2 thoughts on “A Novel Solution to a National Problem

  1. I’m not sure you quite understand the number of flaws with this idea that there are but here are a few:

    •ID Cards were attempted to he brought in but were stopped due to a combination if people protesting and the massive cost

    •Who wants to work in any shop? It’s an unsatisfying job

    •This is actually an issue of consumer training pretty much unique to electronic shops, you wouldn’t expect people in a clothes shop to talk to you about the details of the clothes

    •In an Economy with massive unemployment limiting the amount of applications is a ludicrous idea. You want as many as possible so the company can hire the best person for the job. Limiting the mobility of labour can only provide less jobs and a worse selection of candidates.

    •In fact the Governement attempt to get people to apply as much as possible in order to get their benefits. Introducing a costly measure to prevent job applications seems counter productive.

    •And lastly this is a non famous product to the average person (I’m not untechy, in fact I consider myself better than you) and its not a product which I’ve heard of without looking ino windows 8 computers (which I wouldn’t). To top that off it isn’t a product in the shop so the fact that a new person was confused about it is understandable. He’s probably attempting to learn the features of the 60 products he has to know while completing what I’m sure is a pretty soul destroying shift.

    Be you’re glad I accidentally clicked on this link 😛

    • There are many flaws in your arguments too but stating them would not help me because you’d deny it either way.

      I don’t feel like you’ve understood the point of my article though. I am fully aware that in reality this situation can never happen. But people are applying for every single job they can and as a result are getting stuck in ‘soul destroying shifts’ as you say. I would quite like to work there as part time jobs go, it would be up there with my ideals. It obviously wasn’t this guy’s, so arguably both company and person would be better off if someone more enthusiastic took that job. Everyone has varying interests and although this wouldn’t cater for everyone it would be a darn sight better than it is now. You suggest that unemployed people should apply to as many things as possible so the companies can get the best workers. Well that doesn’t seem very fair on the workers does it? They want to have the job that’s best suited to them, they don’t just want to be used by companies like that. This is my point. Workers deserve more power over what they do than they’re currently getting. They’re forced to apply to everything because that’s what everyone else is doing whilst in reality that would probably result in a troupe of unenthusiastic employees that can’t be bothered, like this guy.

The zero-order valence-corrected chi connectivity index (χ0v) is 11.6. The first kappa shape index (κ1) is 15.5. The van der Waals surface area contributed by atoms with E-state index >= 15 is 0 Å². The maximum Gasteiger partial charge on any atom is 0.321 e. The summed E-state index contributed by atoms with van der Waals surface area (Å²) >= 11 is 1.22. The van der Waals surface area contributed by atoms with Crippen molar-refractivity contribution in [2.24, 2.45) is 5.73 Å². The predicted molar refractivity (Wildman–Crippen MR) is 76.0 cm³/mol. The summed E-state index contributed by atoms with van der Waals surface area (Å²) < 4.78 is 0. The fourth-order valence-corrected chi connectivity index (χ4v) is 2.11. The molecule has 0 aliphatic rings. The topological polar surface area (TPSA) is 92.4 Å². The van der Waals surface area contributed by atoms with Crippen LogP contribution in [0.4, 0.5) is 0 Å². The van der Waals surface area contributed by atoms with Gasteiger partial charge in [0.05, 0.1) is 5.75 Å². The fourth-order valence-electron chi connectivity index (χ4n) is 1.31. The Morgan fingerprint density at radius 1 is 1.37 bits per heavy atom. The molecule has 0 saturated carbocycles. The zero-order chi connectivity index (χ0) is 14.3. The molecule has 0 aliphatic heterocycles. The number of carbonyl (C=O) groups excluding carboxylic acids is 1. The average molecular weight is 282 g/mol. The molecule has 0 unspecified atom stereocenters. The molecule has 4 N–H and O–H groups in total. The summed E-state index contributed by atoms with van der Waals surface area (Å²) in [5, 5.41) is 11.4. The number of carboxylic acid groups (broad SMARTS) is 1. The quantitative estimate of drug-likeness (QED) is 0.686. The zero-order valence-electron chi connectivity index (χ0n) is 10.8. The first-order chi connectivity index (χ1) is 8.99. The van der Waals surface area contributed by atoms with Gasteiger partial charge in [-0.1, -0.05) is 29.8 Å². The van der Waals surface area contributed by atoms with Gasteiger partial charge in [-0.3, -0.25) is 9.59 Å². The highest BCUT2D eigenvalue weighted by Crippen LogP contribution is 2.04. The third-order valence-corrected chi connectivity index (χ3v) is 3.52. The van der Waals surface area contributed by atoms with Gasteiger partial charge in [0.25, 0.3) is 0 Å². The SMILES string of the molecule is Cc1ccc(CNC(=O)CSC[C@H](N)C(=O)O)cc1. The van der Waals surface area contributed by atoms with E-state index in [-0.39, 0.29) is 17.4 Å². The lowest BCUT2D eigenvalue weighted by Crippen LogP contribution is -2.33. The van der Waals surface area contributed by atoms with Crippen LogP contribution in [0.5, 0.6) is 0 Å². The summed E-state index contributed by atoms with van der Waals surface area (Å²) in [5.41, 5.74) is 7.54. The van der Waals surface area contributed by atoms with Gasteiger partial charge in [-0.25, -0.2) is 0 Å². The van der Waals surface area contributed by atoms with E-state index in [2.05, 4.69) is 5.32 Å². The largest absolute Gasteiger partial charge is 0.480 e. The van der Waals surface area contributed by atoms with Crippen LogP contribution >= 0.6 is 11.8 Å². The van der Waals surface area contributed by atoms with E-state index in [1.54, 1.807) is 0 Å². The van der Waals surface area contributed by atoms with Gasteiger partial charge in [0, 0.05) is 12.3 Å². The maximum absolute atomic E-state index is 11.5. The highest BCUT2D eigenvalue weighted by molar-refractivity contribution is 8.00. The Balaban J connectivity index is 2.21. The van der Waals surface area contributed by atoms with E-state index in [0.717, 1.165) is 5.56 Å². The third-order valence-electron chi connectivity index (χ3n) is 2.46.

Also Currys sell TVs, cameras, PCs and a few other minor things. Their workers should know some of their most expensive products’ names at the very least. If he can’t be bothered to do that, they shouldn’t want him there, it just ruins the whole point of asking a supposed ‘expert’.